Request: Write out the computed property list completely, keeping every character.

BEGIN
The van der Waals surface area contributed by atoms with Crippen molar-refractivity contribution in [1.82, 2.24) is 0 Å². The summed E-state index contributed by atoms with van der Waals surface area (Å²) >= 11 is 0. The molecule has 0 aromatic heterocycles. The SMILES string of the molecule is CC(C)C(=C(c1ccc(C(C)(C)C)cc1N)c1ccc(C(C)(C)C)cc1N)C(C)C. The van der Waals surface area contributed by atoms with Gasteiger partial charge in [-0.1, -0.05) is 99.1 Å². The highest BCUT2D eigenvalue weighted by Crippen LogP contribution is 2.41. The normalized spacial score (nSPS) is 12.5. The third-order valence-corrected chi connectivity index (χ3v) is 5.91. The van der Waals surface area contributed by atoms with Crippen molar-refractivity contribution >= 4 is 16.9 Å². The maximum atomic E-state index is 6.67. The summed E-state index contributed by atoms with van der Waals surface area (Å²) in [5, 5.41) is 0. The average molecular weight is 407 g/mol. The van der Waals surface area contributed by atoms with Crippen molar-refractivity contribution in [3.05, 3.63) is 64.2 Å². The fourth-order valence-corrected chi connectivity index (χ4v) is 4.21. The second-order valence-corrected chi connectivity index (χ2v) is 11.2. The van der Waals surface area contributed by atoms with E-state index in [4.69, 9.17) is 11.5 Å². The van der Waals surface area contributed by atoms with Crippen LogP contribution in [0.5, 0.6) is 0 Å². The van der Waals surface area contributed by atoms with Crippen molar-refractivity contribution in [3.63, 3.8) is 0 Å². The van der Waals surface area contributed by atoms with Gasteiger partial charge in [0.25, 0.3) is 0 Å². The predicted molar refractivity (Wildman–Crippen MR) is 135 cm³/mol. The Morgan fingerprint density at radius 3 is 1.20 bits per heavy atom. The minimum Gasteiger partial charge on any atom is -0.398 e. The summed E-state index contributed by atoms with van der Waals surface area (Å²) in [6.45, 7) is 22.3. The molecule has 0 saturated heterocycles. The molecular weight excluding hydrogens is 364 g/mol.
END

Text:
The van der Waals surface area contributed by atoms with Crippen molar-refractivity contribution in [1.82, 2.24) is 0 Å². The summed E-state index contributed by atoms with van der Waals surface area (Å²) >= 11 is 0. The molecule has 0 aromatic heterocycles. The SMILES string of the molecule is CC(C)C(=C(c1ccc(C(C)(C)C)cc1N)c1ccc(C(C)(C)C)cc1N)C(C)C. The van der Waals surface area contributed by atoms with Gasteiger partial charge in [-0.1, -0.05) is 99.1 Å². The highest BCUT2D eigenvalue weighted by Crippen LogP contribution is 2.41. The normalized spacial score (nSPS) is 12.5. The third-order valence-corrected chi connectivity index (χ3v) is 5.91. The van der Waals surface area contributed by atoms with Crippen molar-refractivity contribution >= 4 is 16.9 Å². The maximum atomic E-state index is 6.67. The summed E-state index contributed by atoms with van der Waals surface area (Å²) in [5, 5.41) is 0. The average molecular weight is 407 g/mol. The van der Waals surface area contributed by atoms with Crippen molar-refractivity contribution in [3.05, 3.63) is 64.2 Å². The fourth-order valence-corrected chi connectivity index (χ4v) is 4.21. The second-order valence-corrected chi connectivity index (χ2v) is 11.2. The van der Waals surface area contributed by atoms with E-state index in [4.69, 9.17) is 11.5 Å². The van der Waals surface area contributed by atoms with Crippen LogP contribution in [0.5, 0.6) is 0 Å². The van der Waals surface area contributed by atoms with Crippen molar-refractivity contribution in [3.63, 3.8) is 0 Å². The van der Waals surface area contributed by atoms with Gasteiger partial charge in [0.25, 0.3) is 0 Å². The predicted molar refractivity (Wildman–Crippen MR) is 135 cm³/mol. The Morgan fingerprint density at radius 3 is 1.20 bits per heavy atom. The minimum Gasteiger partial charge on any atom is -0.398 e. The summed E-state index contributed by atoms with van der Waals surface area (Å²) in [6.45, 7) is 22.3. The molecule has 0 saturated heterocycles. The molecular weight excluding hydrogens is 364 g/mol.